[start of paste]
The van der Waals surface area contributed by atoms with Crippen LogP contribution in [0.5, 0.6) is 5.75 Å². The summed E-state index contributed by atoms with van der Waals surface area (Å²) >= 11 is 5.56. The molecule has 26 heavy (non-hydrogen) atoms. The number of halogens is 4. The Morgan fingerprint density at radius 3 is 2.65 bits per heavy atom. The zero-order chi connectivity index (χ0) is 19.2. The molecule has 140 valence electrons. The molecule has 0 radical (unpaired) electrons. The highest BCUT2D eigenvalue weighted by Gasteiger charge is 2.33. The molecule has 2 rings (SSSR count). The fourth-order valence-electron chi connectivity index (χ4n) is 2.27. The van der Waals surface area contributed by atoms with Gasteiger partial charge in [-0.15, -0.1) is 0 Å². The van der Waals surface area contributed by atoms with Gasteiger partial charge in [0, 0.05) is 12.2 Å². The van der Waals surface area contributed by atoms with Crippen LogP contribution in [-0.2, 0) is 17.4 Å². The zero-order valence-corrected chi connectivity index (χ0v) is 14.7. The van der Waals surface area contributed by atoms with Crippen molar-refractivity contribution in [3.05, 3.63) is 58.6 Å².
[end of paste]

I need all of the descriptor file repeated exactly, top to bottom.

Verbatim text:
The van der Waals surface area contributed by atoms with Crippen LogP contribution in [0.5, 0.6) is 5.75 Å². The summed E-state index contributed by atoms with van der Waals surface area (Å²) >= 11 is 5.56. The molecule has 26 heavy (non-hydrogen) atoms. The number of halogens is 4. The Morgan fingerprint density at radius 3 is 2.65 bits per heavy atom. The zero-order chi connectivity index (χ0) is 19.2. The molecule has 140 valence electrons. The molecule has 0 radical (unpaired) electrons. The highest BCUT2D eigenvalue weighted by Gasteiger charge is 2.33. The molecule has 2 rings (SSSR count). The fourth-order valence-electron chi connectivity index (χ4n) is 2.27. The van der Waals surface area contributed by atoms with Gasteiger partial charge in [-0.15, -0.1) is 0 Å². The van der Waals surface area contributed by atoms with Gasteiger partial charge in [0, 0.05) is 12.2 Å². The van der Waals surface area contributed by atoms with Crippen LogP contribution in [-0.2, 0) is 17.4 Å². The zero-order valence-corrected chi connectivity index (χ0v) is 14.7. The van der Waals surface area contributed by atoms with Crippen molar-refractivity contribution in [3.05, 3.63) is 58.6 Å².